with an aim to reach continuous growth whereas female entrepreneur follows “modest” steps
to achieve profit with the primary motivation being personal satisfaction.
Litzinger (1965, p.268-269) undertook a study in the motel industry in order to ascertain if
there exists differences between entrepreneurs “who are goal and action oriented” and managers “who carry out policies and procedures in achieving the goals”13. The results showed that
motel entrepreneurs and motel managers differ notably regarding personality variables. For
instance motel entrepreneurs scored lower in ‘support’ than the motel managers in that “they
placed a lower value than the chain motel managers on being understood, receiving encouragement, and being treated with consideration” (Litzinger, 1965, p.280).
To this end, Litzinger (1965, p.269-270) used two tools: (1) the ‘Gordon Survey of Interpersonal Values’,
measuring the following six key values: support, conformity, recognition, independence, benevolence, leadership; and (2) the ‘Fleishman Leadership Opinion Questionnaire’ to measure the following two leadership concepts: structure and consideration.
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Lynn (1969) extended the work of Eysenck14 by focusing on entrepreneurs and managers. The
principal finding is that entrepreneurs scored higher on neuroticism or anxiety, than general
managers. To interpret this result, Lynn (1969) presents different hypothesis: (1) entrepreneurs are faced with a stressful life which has a direct effect on the score on neuroticism; and
(2) creativity is linked to neuroticism. As a creative person, the entrepreneur has the idea of a
new concept but need the energy to concretize this idea into reality. This aspect could stimulate the entrepreneur’s anxiety or neuroticism.
Professors Litvak and Maule (1976) studied some of the key characteristics of technical entrepreneurs in Canada. The results indicate that the entrepreneurs are “relatively well educated” and “come from families in which the father is self-employed” (Litvak & Maule, 1976,
p.32). Concerning the education, Lazear’s15 (2005) recent study indicates that “individuals
with balanced skills are more likely than others to become entrepreneurs”. In addition, the
study of Litvak and Maule (1976, p.33) found three reasons which motivate entrepreneurs to
establish their own business: (1) the challenges, (2) being ones own boss, and (3) the freedom
to explore new ideas. This aspect needs to be looked from a gender-based perspective since
some scholars believe that differences do exist between male and female entrepreneurs concerning motivations for business start-up (Cromie, 1987; Gatewood et al., 1995; Brush, 1992).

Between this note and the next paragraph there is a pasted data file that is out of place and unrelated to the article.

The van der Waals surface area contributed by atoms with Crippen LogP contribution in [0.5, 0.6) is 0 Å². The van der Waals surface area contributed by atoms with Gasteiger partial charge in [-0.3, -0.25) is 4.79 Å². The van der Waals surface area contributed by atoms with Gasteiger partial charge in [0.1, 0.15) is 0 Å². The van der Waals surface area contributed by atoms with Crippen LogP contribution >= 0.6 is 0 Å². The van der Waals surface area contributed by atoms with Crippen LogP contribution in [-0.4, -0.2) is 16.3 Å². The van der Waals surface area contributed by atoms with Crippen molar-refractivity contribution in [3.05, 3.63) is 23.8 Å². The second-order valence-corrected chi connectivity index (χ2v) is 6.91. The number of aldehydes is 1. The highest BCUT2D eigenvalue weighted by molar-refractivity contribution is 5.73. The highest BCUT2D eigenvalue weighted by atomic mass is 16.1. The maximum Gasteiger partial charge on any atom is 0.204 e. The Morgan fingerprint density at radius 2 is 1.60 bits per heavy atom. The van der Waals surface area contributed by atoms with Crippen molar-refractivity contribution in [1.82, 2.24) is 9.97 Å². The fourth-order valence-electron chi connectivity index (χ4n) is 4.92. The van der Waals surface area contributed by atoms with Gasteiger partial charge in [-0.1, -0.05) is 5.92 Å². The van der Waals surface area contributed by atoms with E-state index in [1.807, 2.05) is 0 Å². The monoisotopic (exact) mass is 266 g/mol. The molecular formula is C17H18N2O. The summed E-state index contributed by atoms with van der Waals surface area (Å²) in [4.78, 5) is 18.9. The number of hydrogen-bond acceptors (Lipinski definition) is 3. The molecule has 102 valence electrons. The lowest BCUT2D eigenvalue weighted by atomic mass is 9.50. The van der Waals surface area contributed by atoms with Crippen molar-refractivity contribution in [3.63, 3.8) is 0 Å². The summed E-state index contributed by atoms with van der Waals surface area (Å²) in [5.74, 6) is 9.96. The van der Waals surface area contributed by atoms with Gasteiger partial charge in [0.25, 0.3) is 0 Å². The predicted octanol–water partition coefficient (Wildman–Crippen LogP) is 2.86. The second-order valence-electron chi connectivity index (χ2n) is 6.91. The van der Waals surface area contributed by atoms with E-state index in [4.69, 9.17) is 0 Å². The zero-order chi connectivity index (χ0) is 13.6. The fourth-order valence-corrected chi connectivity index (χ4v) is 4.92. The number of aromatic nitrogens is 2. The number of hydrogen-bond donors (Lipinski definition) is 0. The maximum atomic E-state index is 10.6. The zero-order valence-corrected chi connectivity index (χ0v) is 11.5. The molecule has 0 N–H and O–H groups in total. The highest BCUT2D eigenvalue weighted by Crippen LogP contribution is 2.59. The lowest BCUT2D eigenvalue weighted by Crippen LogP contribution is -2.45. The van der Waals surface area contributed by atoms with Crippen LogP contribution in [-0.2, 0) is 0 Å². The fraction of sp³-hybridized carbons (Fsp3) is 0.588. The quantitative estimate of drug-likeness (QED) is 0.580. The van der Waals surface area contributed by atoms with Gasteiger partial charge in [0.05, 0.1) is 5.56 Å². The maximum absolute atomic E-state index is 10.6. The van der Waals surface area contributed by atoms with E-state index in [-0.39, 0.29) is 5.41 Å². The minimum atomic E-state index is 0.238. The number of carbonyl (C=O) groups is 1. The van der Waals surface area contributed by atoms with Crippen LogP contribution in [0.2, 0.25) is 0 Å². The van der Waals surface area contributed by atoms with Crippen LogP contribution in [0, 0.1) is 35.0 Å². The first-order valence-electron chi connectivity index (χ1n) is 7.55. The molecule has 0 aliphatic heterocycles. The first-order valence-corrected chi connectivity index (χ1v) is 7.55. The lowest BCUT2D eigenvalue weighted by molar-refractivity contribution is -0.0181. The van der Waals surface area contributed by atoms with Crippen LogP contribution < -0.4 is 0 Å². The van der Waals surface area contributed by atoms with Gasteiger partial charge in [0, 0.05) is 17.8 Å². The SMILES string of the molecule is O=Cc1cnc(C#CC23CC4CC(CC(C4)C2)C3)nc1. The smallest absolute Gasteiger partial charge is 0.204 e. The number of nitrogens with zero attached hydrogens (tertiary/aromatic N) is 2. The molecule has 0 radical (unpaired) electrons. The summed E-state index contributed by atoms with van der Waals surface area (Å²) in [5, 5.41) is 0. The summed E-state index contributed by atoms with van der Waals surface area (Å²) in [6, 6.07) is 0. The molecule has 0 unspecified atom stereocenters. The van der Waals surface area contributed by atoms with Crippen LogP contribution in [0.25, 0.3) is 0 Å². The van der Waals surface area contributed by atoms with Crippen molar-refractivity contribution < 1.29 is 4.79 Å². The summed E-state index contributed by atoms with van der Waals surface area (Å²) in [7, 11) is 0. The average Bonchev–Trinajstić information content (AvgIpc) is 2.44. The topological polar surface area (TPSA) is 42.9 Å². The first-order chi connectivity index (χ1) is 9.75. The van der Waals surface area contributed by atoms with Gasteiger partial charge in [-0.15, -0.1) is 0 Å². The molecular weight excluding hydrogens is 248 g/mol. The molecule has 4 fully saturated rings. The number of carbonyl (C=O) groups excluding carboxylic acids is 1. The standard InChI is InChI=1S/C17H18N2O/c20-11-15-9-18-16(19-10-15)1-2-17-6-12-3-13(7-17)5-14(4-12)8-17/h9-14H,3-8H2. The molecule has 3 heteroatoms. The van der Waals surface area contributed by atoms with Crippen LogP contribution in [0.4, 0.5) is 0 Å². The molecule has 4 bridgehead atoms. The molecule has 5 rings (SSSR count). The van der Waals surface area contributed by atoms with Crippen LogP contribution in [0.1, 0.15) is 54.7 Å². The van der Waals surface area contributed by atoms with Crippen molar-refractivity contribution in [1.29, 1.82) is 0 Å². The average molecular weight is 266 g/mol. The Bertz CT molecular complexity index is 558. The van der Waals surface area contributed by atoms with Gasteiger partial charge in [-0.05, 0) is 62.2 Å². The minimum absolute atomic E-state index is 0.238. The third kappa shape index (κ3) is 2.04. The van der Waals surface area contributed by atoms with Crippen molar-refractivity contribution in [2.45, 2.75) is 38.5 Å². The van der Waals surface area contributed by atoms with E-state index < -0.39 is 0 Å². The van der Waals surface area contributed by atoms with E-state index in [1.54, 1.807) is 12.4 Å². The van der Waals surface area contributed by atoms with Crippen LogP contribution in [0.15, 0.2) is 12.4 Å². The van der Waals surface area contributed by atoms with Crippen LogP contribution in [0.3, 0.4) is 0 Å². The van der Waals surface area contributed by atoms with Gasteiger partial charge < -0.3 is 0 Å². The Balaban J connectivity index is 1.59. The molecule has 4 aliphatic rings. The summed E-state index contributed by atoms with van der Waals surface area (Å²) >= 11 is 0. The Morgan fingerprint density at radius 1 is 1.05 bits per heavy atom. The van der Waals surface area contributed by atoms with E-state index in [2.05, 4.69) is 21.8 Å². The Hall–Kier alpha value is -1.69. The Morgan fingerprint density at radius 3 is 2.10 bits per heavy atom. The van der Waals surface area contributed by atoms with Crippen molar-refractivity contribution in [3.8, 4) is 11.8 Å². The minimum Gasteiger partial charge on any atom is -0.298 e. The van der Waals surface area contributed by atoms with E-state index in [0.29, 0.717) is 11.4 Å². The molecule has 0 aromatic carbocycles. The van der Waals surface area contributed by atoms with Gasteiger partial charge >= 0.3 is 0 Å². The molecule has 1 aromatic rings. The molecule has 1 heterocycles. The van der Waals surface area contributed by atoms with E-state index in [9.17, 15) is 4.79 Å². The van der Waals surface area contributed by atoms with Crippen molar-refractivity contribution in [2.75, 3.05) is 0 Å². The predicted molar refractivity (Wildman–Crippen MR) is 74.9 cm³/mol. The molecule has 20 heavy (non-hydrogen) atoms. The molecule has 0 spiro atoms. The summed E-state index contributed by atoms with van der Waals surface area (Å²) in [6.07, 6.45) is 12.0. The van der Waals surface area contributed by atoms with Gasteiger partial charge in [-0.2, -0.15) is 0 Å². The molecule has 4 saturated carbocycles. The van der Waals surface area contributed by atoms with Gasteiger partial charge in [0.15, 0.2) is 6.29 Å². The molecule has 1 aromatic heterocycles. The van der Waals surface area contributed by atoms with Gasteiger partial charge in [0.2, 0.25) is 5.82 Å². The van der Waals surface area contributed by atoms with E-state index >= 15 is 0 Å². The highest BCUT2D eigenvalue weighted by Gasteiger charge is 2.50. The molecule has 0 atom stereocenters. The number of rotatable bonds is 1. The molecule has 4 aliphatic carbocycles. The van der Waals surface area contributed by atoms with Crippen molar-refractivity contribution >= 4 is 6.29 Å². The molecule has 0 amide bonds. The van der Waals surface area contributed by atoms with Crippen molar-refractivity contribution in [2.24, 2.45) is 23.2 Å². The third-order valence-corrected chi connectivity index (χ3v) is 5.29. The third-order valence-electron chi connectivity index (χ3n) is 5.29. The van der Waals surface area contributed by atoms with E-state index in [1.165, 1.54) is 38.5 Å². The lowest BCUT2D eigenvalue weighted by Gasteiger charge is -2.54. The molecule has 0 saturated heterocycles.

For instance, Brush (1992) found that women motivations for creating a new business include
creating a job and combining family and work in a flexible way; whereas men are more concerned with making money (Cromie, 1987).
Meredith et al. (1982)16 conclude in their work that the entrepreneur possesses five key traits:
(1) self-confidence, (2) risk-taking activity like Knight’s entrepreneur, (3) flexibility, (4) need
for achievement like McClelland’s entrepreneur and (5) strong desire to be independent like
Litvak and Maule’s entrepreneur, also designated as the “pull factor” by Birley (1989, p. 33).
Once again there is a need to look separately at female and male entrepreneurs concerning
Eysenck, H.J (1967) conducted a survey of the trait characteristics of six different groups of businessmen,
using a personality inventory. A questionnaire was to measure the following three criterions: extraversion, neuroticism, information and probability of faking. For more details see Eysenck’s study (1967): Personality Patterns in Various Groups of Businessmen. Occupational Psychology, 41, p.249-250.
See: Deakins and Freel (2003, p.33).
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their personality traits. Regarding self-confidence, Birley (1989) underlines that women entrepreneur lack self-confidence compared to their male counterparts.
Brandstätter (1997, p.163) studied some key personality differences between entrepreneurs
and general population in Austria. The results showed that “risk taking, extraversion, social
recognition and readiness for change” constitute some of the trait characteristics of the entrepreneurs compared to the general Austrian population.
Shapero (1975)17 looked at the locus of control18 of entrepreneurs and concluded that, on the
scale of Rotter’s (1971)19 internal and external control, the entrepreneurs belong to the internal level of control. The latter underlines that entrepreneurs “tend to be more self-reliant and
more in need of independence and autonomy” (DeVries, 1977, p.41). This is supported by the
study of Bowen and Hisrich (1986) which provides a deeper view on this aspect by emphasizing that the typical female entrepreneur is more prone to internal locus of control compared to
the male entrepreneur.
Beugelsdijk and Noorderhaven (2005, p.160) underline that “achievement motivation, locus
of control and preference for innovation” represent three acknowledged characteristics of the
entrepreneur. In addition, the results of their empirical study using the European Values Survey (EVS) show that “entrepreneurs are more individually oriented than the rest of the population” and that “individual responsibility and effort” are two personality characteristics of the
entrepreneurs (Beugelsdijk & Noorderhaven, 2005, p.166).
Hatch and Zweig (2000, p.69) on the question: “what is the stuff of an entrepreneur?” answered the “Entrepreneurial Spirit”. This latter includes: (1) risk tolerance, (2) the desire of
control, (3) a strong will to succeed, (4) perseverance and (5) decisiveness. These characteristics constitute the “building blocks” or “stuff” the entrepreneur needs to create his own business. They added that the “entrepreneurial spirit” and the “generation of the business concept”